5 Owens J-3 / 5 FIGURE 2 (a) Unique examples in the Sacramento region: (a) T Street between 42nd Street and 43rd Street. (continued on next page) EMERGENCY SERVICES FIELD TEST When city staff was facilitating the development of the new street standards, several individuals expressed concern about the width of local residential streets. These individuals thought that the current street standards allowed too wide a street in residential areas and thus encouraged speeding on local residential streets. The city s minimum street width for local residential streets was 30 ft from curb-to-curb. The Fire Department s position was that per the Federal Uniform Fire Code the Fire Department needed 20 ft of clear travel way, meaning that, with parking on both sides of the street, the street width would need to be 35 ft from curb-to-curb. The Fire Department felt that the city s current local residential street width of 30 ft curb-to-curb was not adequate for the Fire Department to safely get to an emergency situation. In order to resolve this dilemma, the Public Works and Fire Department agreed to test emergency operations in the field to identify an acceptable width (which may differ from the Uniform Fire Code).
6 J-3 / 6 TRB Circular E-C019: Urban Street Symposium FIGURE 2 Three residential streets were tested in the field: 29 ft curb-to-curb with rolled curb 31 ft curb-to-curb with rolled curb 33 ft curb-to-curb with vertical curb (b) (continued) Unique examples in the Sacramento region: (b) 21st Street between C Street and D Street. The test consisted of typical maneuvers and operations of a pump truck and ladder truck. The test was also videotaped for presentation to the City Council. The test revealed: 29 ft street with rolled curb The ladder truck could not fully deploy its stabilizers, and the two trucks could not pass each other if vehicles were parked on both sides of the street. 31 ft street with rolled curb The ladder truck could fully deploy its stabilizers, and the two trucks could pass each other if the vehicles were parked reasonably close to the curb. Most parked vehicles actually encroached on the curb because of the rolled curb. 33 ft street with vertical curb The ladder truck could fully deploy its stabilizers, and the two trucks could pass each other. The effective width of the street was comparable to the 31 ft street with rolled curbs because parked vehicles were typically 6 12 in. from the curb.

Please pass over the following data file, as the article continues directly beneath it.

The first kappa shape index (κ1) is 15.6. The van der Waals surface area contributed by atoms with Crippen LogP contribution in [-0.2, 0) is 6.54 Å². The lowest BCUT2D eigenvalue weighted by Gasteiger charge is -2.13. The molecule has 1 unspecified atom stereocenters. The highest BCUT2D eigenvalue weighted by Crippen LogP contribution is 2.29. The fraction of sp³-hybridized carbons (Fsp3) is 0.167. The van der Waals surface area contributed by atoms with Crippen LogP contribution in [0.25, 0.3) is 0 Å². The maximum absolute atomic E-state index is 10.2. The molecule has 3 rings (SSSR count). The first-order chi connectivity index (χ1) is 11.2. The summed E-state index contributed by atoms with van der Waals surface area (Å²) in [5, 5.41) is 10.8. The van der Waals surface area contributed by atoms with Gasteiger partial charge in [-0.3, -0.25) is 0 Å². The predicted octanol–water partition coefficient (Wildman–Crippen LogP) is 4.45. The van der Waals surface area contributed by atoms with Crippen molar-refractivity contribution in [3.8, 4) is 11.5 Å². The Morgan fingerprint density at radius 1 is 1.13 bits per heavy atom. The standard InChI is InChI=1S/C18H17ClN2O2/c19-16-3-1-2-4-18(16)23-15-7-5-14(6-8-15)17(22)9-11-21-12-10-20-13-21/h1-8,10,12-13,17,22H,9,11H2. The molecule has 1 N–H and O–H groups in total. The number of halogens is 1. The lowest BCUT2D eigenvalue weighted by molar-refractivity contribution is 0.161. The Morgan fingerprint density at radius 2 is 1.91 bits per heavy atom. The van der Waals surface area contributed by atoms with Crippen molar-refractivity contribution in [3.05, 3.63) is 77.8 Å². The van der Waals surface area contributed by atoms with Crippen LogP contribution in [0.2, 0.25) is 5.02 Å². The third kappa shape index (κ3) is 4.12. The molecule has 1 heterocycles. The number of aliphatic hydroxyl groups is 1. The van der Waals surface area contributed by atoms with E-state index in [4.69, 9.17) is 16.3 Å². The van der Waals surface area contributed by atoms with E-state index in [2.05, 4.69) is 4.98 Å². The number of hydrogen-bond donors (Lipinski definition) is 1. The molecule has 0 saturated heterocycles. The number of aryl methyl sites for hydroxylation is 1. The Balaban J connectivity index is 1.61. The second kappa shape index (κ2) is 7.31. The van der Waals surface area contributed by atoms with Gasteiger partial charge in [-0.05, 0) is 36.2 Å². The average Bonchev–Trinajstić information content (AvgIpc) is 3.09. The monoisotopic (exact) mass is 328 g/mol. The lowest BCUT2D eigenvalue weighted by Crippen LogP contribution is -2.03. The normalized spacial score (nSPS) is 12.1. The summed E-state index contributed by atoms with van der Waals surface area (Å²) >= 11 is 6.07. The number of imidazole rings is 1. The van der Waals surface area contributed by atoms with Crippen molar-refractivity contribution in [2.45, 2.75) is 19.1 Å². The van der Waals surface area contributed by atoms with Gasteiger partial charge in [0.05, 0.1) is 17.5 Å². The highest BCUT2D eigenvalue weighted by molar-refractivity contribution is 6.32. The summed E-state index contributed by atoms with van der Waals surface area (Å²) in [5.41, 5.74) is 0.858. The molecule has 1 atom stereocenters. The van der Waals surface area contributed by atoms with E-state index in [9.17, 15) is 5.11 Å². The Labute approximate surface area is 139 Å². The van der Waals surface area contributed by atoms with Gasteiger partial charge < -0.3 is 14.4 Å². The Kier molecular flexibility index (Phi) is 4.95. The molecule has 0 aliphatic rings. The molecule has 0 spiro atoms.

7 Owens J-3 / 7 ELEMENTS OF THE NEW STANDARDS The new street standards (Figure 3) allow flexibility by providing options. For example, sidewalk and planter widths are designated as minimums and can be increased at the request of the applicant. Minor deviations can be approved by the Public Works Department without City Council review. Other street flexibilities are illustrated below: Applicants can choose between attached sidewalks (Section A in Figure 3) or detached sidewalks (Section B in Figure 3) when designing a local residential street if the FIGURE 3 Cross sections: local residential streets. (continued on next page)